Shirley Bond helps 4-H Club members as they work on a project about products that come from trees. Bond, who lives in Pinellas County, will be inducted into the National 4-H Hall of Fame in October. / Contributed photos

 

The National 4‐H Hall of Fame celebrates those people who have made a significant impact on the 4‐H movement. This year, there are 16 inductees, including Shirley Bond of Pinellas County.


She and the 15 other National 4-H Hall of Fame Class of 2016 “laureates” will be inducted during a special ceremony on Oct. 7 at the National 4-H Youth Conference Center in Chevy Chase, Md.

She’s been with 4‐H (Head, Heart, Hands, and Health) since childhood. Bond grew up in rural West Virginia, so the arrival of a 4‐H agent to her school was exciting. Even while attending college, Bond joined a 4‐H Work Study program as a para‐professional, and was so good at it that 4‐H recruited her right after graduation.

For six years, covering three counties in West Virginia, Bond worked with the needs of people in various communities, working up in the mountains and down in the valleys.

“I love 4‐H, and I believe in it,” Bond declares. “It was never a job to me ‐ it’s a way of life. It’s been my philosophy; plus, I got to do all of the fun things and get paid for it.”

Shirley Bond oversees 4-H Club members as they transplant flower seedlings.

Shirley Bond oversees 4-H Club members as they transplant flower seedlings.

She arrived in Florida in 1973 with her then new husband. Here, Bond took research information and brought it down to kids’ level, developing the 4‐H Water Wise program, an indoor/outdoor water-conservation program that received statewide, national, and international attention. The program was adopted by seven other countries around the world.

Her Waste Reduction program ‐ featuring recycling, using yard waste and worms, and enviro-shopping for elementary-age children ‐ is still in use.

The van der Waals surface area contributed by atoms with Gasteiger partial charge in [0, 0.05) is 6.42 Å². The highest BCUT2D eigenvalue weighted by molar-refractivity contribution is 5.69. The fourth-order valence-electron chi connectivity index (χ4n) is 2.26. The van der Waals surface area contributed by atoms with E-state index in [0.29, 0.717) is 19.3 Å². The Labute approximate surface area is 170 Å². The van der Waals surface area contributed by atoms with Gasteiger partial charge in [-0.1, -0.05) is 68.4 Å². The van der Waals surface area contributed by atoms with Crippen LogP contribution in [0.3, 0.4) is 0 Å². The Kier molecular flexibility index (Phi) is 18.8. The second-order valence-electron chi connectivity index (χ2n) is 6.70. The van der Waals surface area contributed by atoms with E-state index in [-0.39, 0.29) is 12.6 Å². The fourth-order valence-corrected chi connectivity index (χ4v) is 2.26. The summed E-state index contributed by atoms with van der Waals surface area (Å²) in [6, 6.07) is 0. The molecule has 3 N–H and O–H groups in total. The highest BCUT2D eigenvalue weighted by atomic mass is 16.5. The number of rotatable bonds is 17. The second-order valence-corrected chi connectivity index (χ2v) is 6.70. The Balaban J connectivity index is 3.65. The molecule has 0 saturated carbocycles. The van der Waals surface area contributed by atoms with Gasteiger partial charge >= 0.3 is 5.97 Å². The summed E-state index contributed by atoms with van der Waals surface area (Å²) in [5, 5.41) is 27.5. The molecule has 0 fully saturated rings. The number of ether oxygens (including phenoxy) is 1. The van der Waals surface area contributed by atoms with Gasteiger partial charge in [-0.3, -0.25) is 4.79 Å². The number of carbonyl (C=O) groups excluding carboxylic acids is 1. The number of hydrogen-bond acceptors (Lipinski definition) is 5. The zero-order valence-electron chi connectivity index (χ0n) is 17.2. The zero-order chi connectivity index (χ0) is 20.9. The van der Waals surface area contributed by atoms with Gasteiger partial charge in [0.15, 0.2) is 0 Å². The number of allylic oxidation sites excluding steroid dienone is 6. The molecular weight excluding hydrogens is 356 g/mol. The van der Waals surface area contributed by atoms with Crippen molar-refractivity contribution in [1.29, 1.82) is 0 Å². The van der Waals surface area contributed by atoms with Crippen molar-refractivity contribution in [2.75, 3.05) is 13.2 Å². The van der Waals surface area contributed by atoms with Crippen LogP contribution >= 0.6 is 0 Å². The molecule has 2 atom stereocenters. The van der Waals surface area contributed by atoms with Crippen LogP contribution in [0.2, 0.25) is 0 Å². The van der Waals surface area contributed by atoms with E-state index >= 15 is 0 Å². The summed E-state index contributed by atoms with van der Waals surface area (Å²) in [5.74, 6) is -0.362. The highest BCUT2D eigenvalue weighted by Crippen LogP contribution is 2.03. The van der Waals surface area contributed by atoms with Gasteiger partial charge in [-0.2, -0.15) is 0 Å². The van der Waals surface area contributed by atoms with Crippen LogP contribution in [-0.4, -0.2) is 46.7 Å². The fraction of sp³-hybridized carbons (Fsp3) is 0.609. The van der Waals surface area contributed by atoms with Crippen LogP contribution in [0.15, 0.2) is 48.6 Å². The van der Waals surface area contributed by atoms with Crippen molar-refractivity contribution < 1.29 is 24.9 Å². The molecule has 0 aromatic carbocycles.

Today, after 35 years, Bond is retired, but still volunteers with 4‐H, organizing her community to create monarch-butterfly habitats.

4‐H, once a rural and mostly agricultural organization for mentoring youth, has changed into a group that serves young people in rural, urban, and suburban communities in every state across the nation. Its members are tackling some of the nation’s top issues, from global food security, climate change, and sustainable energy, to nutrition and childhood obesity.

4-H Club programs, in and out of schools, and in camps and clubs, serve youth with a wide variety of interests ‐ from agricultural and animal sciences, to rocketry, robotics, environmental protection, and computer science ‐ through mentors and agents.

For more detailed information about 4‐H Clubs, visit 4‐H.com.

Mikki Royce is a writer and publicist. A “foodie,” Royce is a member of Slow Food, a local CSA; and is learning about food and nutrition every day, gearing up to complete a natural-style cookbook. Royce is a graduate of the University of Miami’s School of Communications.